Protocols will provide rules or guidelines on how the parties and courts involved should work together to effectively administer the insolvency proceedings. Although a protocol may include broad language requiring the parties to take reasonable steps to coordinate the administration of the cases, the protocol can also include more specific instructions, such as the requirement that the courts involved regularly communicate with each other or hold joint hearings on certain issues.

Recognition of Stays of Proceedings

Each court involved will recognize the injunctions or stays arising under each country's respective laws. Protocols usually preserve the rights of interested parties to challenge the applicability of any stay before another tribunal. Some protocols may even allow the courts to consult with each other as to the applicability of the stay on a particular issue.

Right to Appear and Be Heard

Standing provisions are common. These provisions may confer standing to be heard upon parties in multiple jurisdictions, subject to applicable local rules and regulations. However, a foreign court typically will not have personal jurisdiction over individual members of a creditors' committee even if the committee itself has standing in a foreign court.

Retention and Compensation of Representatives and Professionals

Protocols typically confirm that the adjudication of compensation of professionals, monitors, or representatives is subject to the exclusive jurisdiction of the appointing court.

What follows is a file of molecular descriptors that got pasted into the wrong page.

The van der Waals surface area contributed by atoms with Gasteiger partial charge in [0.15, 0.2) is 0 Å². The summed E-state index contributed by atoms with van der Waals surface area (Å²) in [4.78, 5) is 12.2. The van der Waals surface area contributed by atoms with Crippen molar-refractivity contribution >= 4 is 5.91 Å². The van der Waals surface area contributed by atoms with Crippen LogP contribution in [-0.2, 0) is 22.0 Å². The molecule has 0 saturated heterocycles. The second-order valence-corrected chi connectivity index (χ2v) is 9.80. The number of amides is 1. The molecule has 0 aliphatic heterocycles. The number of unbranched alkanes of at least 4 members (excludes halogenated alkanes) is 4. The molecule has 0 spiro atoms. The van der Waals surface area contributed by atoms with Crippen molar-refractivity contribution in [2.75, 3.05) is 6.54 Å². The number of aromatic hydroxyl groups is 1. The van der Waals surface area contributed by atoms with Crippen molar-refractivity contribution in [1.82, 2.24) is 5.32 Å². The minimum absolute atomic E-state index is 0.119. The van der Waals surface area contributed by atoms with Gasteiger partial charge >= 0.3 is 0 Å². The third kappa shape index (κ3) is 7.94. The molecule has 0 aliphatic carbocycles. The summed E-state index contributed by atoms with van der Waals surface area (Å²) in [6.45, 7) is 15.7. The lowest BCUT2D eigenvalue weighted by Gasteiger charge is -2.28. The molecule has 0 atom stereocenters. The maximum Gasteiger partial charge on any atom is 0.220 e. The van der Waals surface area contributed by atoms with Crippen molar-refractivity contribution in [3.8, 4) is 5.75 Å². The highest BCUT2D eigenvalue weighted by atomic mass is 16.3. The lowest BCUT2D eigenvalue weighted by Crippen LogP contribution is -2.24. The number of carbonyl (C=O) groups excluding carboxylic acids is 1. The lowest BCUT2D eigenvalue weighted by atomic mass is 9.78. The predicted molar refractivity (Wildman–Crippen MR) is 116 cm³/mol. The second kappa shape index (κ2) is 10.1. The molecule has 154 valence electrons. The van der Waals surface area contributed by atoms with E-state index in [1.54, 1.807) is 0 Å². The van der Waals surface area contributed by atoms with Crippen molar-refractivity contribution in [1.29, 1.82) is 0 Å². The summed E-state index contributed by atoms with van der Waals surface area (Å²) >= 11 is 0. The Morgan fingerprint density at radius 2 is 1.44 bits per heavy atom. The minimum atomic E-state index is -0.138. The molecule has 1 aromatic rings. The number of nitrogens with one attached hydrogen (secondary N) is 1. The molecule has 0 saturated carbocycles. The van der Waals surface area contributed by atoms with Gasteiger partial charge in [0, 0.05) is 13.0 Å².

To ease case administration, each protocol sets forth standard notice procedures governing the insolvency proceedings.

Effectiveness and Modification

Each protocol states that it is binding only if approved by the relevant courts. A protocol also notes whether it can be modified in specific instances. Typically, an amendment or supplement requires the approval of each court involved after notice and a hearing.

Procedures for Resolving Disputes

Protocols contain language requiring the parties to petition one (or all) of the courts involved to resolve disputes. Additionally, a protocol may instruct courts on the procedures they should follow to resolve disputes, such as by consulting with the other court(s), entering a binding decision after consultation, or holding joint hearings with the other court(s).

Preservation of Rights

A protocol often expressly limits its effect on specified parties.

* * *

In addition to these standard provisions, protocols may include case-specific provisions, such as rules governing distributions to creditors in each jurisdiction and confidentiality provisions to be enforced across international borders.

Two Key Takeaways

  1. Cross-border insolvency protocols specify similar procedural and administrative provisions designed to facilitate case management, establishing a framework of principles addressing administrative issues involved in complex cases.
  2. Common provisions include sections recognizing each relevant jurisdiction's independence, rules on how the parties and courts should work together, acknowledgments of the injunctions or stays arising under each country's respective laws, and similar stipulations.

The content of this article is intended to provide a general guide to the subject matter. Specialist advice should be sought about your specific circumstances.